stamp of his example is visible on the writings of all the poets of the present day.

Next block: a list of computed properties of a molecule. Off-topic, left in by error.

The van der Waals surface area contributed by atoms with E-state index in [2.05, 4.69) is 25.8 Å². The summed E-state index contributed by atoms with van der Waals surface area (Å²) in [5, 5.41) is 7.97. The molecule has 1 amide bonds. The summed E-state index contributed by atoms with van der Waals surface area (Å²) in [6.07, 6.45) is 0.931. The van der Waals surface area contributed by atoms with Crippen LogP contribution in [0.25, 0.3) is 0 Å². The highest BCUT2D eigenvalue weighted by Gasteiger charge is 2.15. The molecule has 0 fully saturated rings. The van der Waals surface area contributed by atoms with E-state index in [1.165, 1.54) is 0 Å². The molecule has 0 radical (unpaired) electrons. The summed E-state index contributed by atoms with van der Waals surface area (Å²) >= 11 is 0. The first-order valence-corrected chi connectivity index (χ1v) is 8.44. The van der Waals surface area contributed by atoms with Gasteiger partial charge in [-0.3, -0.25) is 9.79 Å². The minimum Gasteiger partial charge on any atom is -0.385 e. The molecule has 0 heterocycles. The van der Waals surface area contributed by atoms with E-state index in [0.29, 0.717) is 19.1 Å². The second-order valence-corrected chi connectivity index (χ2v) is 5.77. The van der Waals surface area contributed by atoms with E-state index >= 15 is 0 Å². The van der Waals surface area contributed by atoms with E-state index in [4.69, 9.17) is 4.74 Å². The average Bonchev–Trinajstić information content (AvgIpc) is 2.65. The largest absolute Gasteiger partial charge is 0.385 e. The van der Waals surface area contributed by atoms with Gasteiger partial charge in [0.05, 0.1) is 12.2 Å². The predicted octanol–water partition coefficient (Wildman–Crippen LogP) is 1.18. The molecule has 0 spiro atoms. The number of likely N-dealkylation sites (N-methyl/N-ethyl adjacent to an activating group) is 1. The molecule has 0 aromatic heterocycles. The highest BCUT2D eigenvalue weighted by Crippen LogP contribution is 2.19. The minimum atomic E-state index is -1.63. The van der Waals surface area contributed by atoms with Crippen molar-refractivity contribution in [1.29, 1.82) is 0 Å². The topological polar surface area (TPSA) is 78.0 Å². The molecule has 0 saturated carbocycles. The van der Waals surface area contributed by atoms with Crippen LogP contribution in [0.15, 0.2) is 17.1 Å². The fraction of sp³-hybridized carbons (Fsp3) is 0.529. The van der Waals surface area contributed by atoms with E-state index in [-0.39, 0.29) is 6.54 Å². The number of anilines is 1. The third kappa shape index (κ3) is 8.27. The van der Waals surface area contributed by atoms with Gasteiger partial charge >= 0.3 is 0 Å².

lor table and the winter fireside require a book which, when one is in the humor for reading poetry and knows not what author to take up, will supply exactly what he wants. I have known persons who frankly said that they took no pleasure in reading poetry, and perhaps the number of those who make this admission would be greater were it not for the fear of appearing singular. But to the great mass of mankind poetry is really a delight and a refreshment. To many, perhaps to most, it is not requisite that it should be of the highest degree of merit. Nor, although it be true that the poems which are most famous and most highly prized are works of considerable length, can it be said that the pleasure they give is in any degree proportionate to the extent of their plan. It seems to me that it is only poems of a moderate length, or else portions of the greater works to which I refer, that produce the effect upon the mind and heart which make the charm of this kind of writing. The proper office of poetry, in filling the mind with delightful images and awakening the gentler emotions, is not accomplished on a first and rapid perusal, but requires that the words should be dwelt upon until they become in a certain sense our own, and are adopted as the utterance of our own minds. A collection such as this is intended to be furnishes for this purpose portions of the best English verse suited to any of the varying moods of its readers. Such a work also, if sufficiently extensive, gives the reader an opportunity of comparing the poetic literature of one period with that of another; of noting the fluctuations of taste, and how the poetic forms which are in fashion during one age are laid aside in the next ; of observing the changes which take place in our language, and the sentiments which at different periods challenge the public approbation. Specimens of the poetry of different centuries presented in this way show how the great stream of human thought in its poetic form eddies now to the right and now to the left, wearing away its banks first on one side and then on the other. Some author of more than common faculties and more than common boldness catches the public attention, and immediately he has a crowd of followers who form their taste on his and seek to divide with him the praise. Thus Cowley, with his undeniable genius, was the head of a numerous class who made poetry consist in far-fetched conceits, ideas oddly brought together, and quaint turns of thought. Pope, following close upon Dryden, and learning much from him, was the founder of a school of longer duration, which found its models in Boileau and other poets of the reign of Louis the Fourteenth, –a school in which the wit predominated over the poetry, - a school marked by striking oppositions of thought, frequent happinesses of expression, and a carefully balanced modulation, — numbers pleasing at first, but in the end fatiguing. As this school degenerated the wit almost disappeared, but there was no new infusion of poetry in its place. When Scott gave the public the Lay of the Last Minstrel, and other poems, which certainly, considered as mere narratives, are the best we have, carrying the reader forward without weariness and with an interest which the author never allows to subside, a crowd of imitators pressed after him, the greater part of whom are no longer read. Wordsworth had, and still has, his school; the